Russell Toris ’11 adds vision to an artificial lifestyle
by Bill Sulon
October 13, 2009
Russell Toris ’11 watches a Khepera III robot he programmed scoot around in the computer science lab.
Russell Toris ’11 is not the kind of guy to get lost in The Matrix, but he is capable of creating artificial reality.
The Wilton, Conn., computer-science major spent his summer in Carlisle volunteering in the computer-science department, where he wrote software for a Khepera III robot acquired by Associate Professor of Computer Science Grant Braught ’90. Toris not only jump-started the robot with his coding, but also integrated its circuitry with dLife, a software library under development by Braught and his computer-science students. The applications will enable users to control, monitor and communicate with the robot over a wireless network.
Thanks to his participation in the college’s Dana Research Assistantship Program, Toris will be spending the next year interfacing the robot and dLife with another software package called The Player Project, which enables users to make computer simulations of robots.
Toris said that dLife alone would not be able to tell the difference between an actual robot and a simulated one. The integration of dLife and The Player Project will allow for “multiple simulations running simultaneously and will open up the possibility of evolving the actual robot’s actions.”
Toris is working on the next phase of robotic evolutionary development.
“What I did was write a program that integrates this new robot into dLife as a recognized robot,” he said. “As for what the robot is supposed to do, that is up to the user. The robot can be programmed to react to different sensor readings, do things such as follow walls, obstacle avoidance and other functions.
“With artificial intelligence, the package allows users to create evolving representations of artificial neural networks. This opens up many possibilities to explore actual theories of evolution,” Toris said.
Braught said Toris is creating the tools necessary for a project that will help in the investigation of the use of simulated evolution in the design of robot controllers.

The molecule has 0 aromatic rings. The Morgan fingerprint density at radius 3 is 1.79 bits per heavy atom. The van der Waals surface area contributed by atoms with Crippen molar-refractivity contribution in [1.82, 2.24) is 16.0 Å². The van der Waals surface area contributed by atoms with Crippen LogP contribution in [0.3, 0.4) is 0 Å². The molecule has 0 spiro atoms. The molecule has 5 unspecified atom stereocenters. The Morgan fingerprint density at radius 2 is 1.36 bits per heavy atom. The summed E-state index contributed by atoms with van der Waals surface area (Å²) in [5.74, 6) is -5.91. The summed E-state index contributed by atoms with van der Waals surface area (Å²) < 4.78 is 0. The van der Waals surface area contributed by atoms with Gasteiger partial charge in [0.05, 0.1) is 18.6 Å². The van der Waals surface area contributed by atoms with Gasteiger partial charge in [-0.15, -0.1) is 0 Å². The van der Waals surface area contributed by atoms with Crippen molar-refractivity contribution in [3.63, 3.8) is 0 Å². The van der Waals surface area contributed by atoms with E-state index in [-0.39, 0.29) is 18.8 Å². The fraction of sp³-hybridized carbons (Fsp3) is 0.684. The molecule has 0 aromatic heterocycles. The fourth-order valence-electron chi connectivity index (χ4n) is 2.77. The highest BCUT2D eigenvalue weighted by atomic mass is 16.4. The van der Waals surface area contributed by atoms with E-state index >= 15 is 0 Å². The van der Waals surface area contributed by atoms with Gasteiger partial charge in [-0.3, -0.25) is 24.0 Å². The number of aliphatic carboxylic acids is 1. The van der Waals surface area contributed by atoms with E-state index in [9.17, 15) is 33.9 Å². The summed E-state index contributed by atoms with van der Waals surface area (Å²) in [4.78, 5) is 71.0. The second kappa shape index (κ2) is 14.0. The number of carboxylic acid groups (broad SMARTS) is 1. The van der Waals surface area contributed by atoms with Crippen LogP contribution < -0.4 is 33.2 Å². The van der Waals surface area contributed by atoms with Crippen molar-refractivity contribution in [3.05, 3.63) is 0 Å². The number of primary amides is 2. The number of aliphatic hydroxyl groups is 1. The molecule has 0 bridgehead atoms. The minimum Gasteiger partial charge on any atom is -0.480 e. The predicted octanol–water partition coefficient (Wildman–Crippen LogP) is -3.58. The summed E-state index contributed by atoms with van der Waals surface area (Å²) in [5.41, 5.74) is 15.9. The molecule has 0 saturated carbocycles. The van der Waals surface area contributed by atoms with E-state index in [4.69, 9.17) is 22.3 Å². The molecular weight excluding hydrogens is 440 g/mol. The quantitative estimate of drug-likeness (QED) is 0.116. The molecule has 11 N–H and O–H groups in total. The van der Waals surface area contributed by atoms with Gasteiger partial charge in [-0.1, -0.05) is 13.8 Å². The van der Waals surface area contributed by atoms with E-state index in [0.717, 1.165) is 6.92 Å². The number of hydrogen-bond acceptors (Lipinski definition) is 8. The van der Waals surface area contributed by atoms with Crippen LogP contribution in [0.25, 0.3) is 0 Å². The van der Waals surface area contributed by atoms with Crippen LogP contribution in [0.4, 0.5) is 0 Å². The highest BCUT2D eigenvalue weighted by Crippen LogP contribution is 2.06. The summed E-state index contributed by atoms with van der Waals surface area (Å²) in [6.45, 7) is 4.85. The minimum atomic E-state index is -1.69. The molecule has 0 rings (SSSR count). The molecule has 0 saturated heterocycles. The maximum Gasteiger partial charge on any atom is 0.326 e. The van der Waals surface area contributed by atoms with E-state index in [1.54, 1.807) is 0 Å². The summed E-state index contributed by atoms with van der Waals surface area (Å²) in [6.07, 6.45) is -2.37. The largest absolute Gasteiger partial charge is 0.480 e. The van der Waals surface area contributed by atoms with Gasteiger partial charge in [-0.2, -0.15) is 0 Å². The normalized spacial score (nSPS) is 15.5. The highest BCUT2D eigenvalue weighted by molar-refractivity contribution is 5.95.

“Russell has an incredible knack for programming,” Braught said. “We can talk about what needs to be done at a very high level and I always know that he’ll be able to figure out exactly how to get it done, and when it is done, it will be done well.”
The artificial-life venture is the latest example of Toris’ software skills. Last year he won Day Software’s inaugural JCR Cup for creating a unique Web application using the Basel, Switzerland-based company’s software. Toris beat out more than 50 other entries with his Web clipping application, called Crux, a play on Day Software’s CRX content infrastructure. His application provides users a Web clipping feature so that they can surf the Internet, highlight interesting material and then save the content at the URL—Web site address—to the source using standard keyboard “copy” and “paste” commands. Users can then use their Web browser to surf or search their Web clippings anytime they want.
The clear winner
Toris’ win was clear to the JCR Cup judges. David Nuescheler, Day’s co-founder and chief technology officer said, “Russell’s entry showed brilliance: a useful application, an innovative application–elegantly executed and really showcasing the power and simplicity of CRX. While judging this contest was great fun because of the wealth of great ideas exhibited in the submitted applications, Russell stood out from the crowd. We knew it was the winner from the start.”
For his effort, Toris won a useful prize: a new MacBook Pro laptop with a 17-inch screen and printer. When not working with the college’s robotics lab computers, Toris uses his laptop to program higher levels of artificial life into robots and simulated robots.